The Chairman of the Parliamentary Select Committee on Environment, Science and Technology, Dr. Emmanuel Marfo, has assured research institutions of their commitment to address challenges facing them, especially in the area of funding.
He said this when the committee paid a working visit to the Ghana Atomic Energy Commission’s (GAEC) site at Kwabenya in Accra on Wednesday.
According to the Chairman, scientific research remains a key factor in the development of the country, but due to inadequate funding among other challenges, much has not been derived from their efforts.
He said, “Debate on science have been a major challenge in Parliament, we are trying to push for a lot more of these discussions to address the teething challenges facing scientist and scientific research in Ghana.”
He, therefore, expressed the committee’s commitment “to rekindle the discussions on the floor to help some of these research institutions access funding for some critical needs of research institutions in Ghana.”
The Chairman also indicated that the Ministry of Education has over the years been the sole sponsor of educational research though inadequate, and the committee will continue to engage them to do more while other alternative means of funding were considered.
He observed that most people have not appreciated scientific research, particularly in the area of atomic energy, and therefore asked the GAEC to adopt a more proactive approach to disseminate their research findings in a non-scientific manner to Ghanaians.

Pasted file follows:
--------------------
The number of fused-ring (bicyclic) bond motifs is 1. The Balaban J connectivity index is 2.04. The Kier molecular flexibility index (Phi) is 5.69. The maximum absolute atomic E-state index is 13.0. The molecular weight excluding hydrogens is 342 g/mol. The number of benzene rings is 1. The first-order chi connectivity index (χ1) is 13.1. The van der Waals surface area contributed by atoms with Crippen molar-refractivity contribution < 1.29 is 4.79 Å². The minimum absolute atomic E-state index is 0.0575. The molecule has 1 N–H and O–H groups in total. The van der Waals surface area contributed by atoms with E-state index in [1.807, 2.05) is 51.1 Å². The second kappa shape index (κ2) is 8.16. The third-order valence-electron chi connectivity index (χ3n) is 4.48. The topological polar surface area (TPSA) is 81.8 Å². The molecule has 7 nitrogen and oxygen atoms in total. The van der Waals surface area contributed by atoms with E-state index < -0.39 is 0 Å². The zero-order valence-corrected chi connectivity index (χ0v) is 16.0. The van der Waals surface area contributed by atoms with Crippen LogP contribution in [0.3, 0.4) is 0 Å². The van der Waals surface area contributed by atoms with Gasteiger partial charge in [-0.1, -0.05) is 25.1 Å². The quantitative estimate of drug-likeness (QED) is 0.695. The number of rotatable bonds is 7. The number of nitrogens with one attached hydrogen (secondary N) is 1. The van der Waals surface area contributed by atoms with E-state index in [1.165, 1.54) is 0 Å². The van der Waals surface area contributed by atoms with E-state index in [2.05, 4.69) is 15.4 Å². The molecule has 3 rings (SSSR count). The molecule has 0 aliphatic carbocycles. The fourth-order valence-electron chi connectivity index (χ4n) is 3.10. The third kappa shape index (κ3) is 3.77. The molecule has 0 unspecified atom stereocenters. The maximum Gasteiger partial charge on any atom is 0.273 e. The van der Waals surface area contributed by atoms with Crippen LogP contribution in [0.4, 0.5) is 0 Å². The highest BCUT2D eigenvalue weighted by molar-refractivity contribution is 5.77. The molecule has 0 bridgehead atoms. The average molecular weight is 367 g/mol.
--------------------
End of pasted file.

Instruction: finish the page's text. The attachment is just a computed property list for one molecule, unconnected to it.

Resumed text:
“A lot of people don’t know much about what the Atomic Energy is doing and has even done, some of these scientific research findings are sophisticated in the minds of people, they do not understand so find a better way of sensitising the public to appreciate what you are doing. This will also increase people’s understanding of the work of the commission for more state policy support,’’ he added.
Deputy Director General of the GAEC, Prof. Dickson Adomako in his response said the commission among others has over the years provided technical support to Ghana’s nuclear power programme, which is in its second phase of implementation to boost industrialisation and improve the country’s socio-economic development.
He stated, “Not only that but we have also contributed to the management of pest and insects in agricultural, medical and veterinary practice through the use of sterile insect technique. This technique has been used in eliminating sleeping sickness in the country and several others.”
Prof. Dickson however highlighted some challenges facing them, which include encroachment of GAEC lands at Kuntunse, limited number of vehicles for field work, under staffing, security issues amongst several others.
Members of the committee lauded the work done so far by the commission and promised to address their concerns, especially their locked up equipment at the port, without delay.
By Ebenezer K. Amponsah